Words: Alex Rae
By mid-2020, Australia’s first dual-cab ute with removable doors, roof and windshield will be available to buy. It’s an all-new model from Jeep, the brand that once built utes almost thirty years ago and decided to have a crack at building utes again. They call it the Gladiator.
It’s a tough-sounding name and one which historically defined an underprivileged man who had to fight just so he could live… Suitable then, given how rusted on Australian’s can be to their dual-cab 4×4 utes, and how the Gladiator will have a tough fight ahead to break ground. Though this one is different.
Jeep explains in detail how it’s not a Wrangler with a tray plugged on its back, even if that’s what it looks like – and not a negative given the Wrangler is an icon for adventure and off-roading. However, check out that seven-slot grille upfront again and you’ll see the gaps are wider for more efficient cooling and that from the A-Pillars back it’s a different beast.
What does it cost and what do you get?
We’ll get two variants: Overland and Rubicon. And yes, they very much mirror the spec you’d find in the Wrangler.
Pricing is yet to be announced, but we expect it won’t be cheap. Using equivalent pricing from the Gladiator and Wrangler on sale in the US, the Gladiator Overland could – depending on specification – start at around $65,000. The Rubicon – the variant which looks toughest and has a lot more off-road parts in it – will be more expensive, perhaps around $75,000 plus on-road costs. While that’s lots of money for ute, there are more expensive dual-cabs on the market.
Equipment available includes leather seats, 8.4-inch infotainment system with Apple CarPlay and Android Auto, keyless entry and push to start ignition, forward-facing camera and reversing camera, removable doors and roof, folding windshield, wireless and waterproof Bluetooth speaker, plenty of rail and storage options in the tray, alloy wheels, external power source for 240v plugs, heated seats and steering wheel, dual-zone climate control, electric adjustment on the front pews and a big safety kit including AEB, adaptive cruise control and lane-keeping assist.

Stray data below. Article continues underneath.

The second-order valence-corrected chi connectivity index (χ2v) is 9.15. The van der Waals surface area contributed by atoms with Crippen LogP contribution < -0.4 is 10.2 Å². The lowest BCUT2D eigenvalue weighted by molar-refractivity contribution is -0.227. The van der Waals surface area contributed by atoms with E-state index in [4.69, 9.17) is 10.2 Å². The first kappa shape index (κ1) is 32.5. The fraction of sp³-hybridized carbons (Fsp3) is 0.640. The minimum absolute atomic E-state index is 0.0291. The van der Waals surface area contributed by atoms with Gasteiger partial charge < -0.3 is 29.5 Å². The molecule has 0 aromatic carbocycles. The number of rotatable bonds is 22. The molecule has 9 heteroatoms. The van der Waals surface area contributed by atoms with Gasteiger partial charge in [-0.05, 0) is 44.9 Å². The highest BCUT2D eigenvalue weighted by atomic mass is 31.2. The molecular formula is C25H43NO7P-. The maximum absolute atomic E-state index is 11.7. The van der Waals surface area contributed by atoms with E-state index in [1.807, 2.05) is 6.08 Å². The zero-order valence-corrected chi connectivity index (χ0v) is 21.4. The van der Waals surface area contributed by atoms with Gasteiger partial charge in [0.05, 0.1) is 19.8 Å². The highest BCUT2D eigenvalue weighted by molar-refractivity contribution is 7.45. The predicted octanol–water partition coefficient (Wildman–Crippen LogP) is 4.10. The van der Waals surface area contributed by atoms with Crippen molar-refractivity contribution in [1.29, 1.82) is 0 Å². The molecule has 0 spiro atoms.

The Rubicon is similar to the Wrangler version, adding Rock-Trac (over the standard Command-Trac), full-time 4×4, Dana 44 axles, bigger all-terrain tyres, front and rear diff lock, a 77.2:1 crawl ratio and an electronic sway bar disconnect among other enhancements.
What’s the interior like?
If you want to get a good feel for what the Gladiator ute is like inside, go and jump in a new JL Wrangler. Mirroring much of the wagon’s appearance, the Gladiator has a robust yet inviting interior design. There’s plenty of red highlights and handlebars in the Rubicon that suit its off-road chops, but it’s also filled with soft-touch door panels, plump bolstering on comfortable seats and a great infotainment system. It also has plenty of mod-cons like a heated steering wheel and seats, USB connections (USB-A and C) and rear air vents for back seat passengers.
We spent a good two days inside covering hundreds of kilometers on and off-road and enjoyed sitting in it. Some of that is because of the compliant ride quality, but also because it’s a good cabin to be in.
How much space is there?
This thing is big. The wheelbase grows 492mm longer than the Wrangler’s (and the car itself measures 787mm longer overall) so you have a comfortable cabin with great leg room front and rear, and then a big tray in the back that’s thoughtfully designed. The headroom is terrific, though you can pop the roof off in three easy clicks if you’re transporting a giraffe.
The tray measures 1524mm long and can fit a full-size spare wheel with up to a 35-inch tyre on it underneath. And you can customise the liner – spray it, fill it with the ‘Trail Rail Cargo’ load system, use the tie downs, split it with a divider, and cover it with a tonneau. It also has under-bed lighting and a 400watt, 230v socket suitable for Australian plugs.
For precious cargo, inside are deep storage bins (some lockable) in the centre console and under the seat.
What’s the infotainment like?
Jeep’s 8.4-inch uConnect infotainment system is a great screen to use. The graphics look sharp and the colours pop, even in direct sunlight with the roof off. Connectivity options include Apple CarPlay, Android Auto, SD card, DAB radio, and Bluetooth. They all work well.
Attached to the infotainment system is a standard eight-speaker or more powerful Alpine nine-speaker system with a 552w subwoofer. The latter goes up loud but retains clarity. There’s also the option for a waterproof wireless speaker built by Alpine that tucks away underneath the rear seat, where it charges automatically for use when your camping… or having a tailgate party.
What’s the engine like?
For now, the only donk available inside the Gladiator is a 3.6-litre Pentastar petrol V6 engine, mated to an eight-speed automatic transmission. There’s no word yet on a diesel option.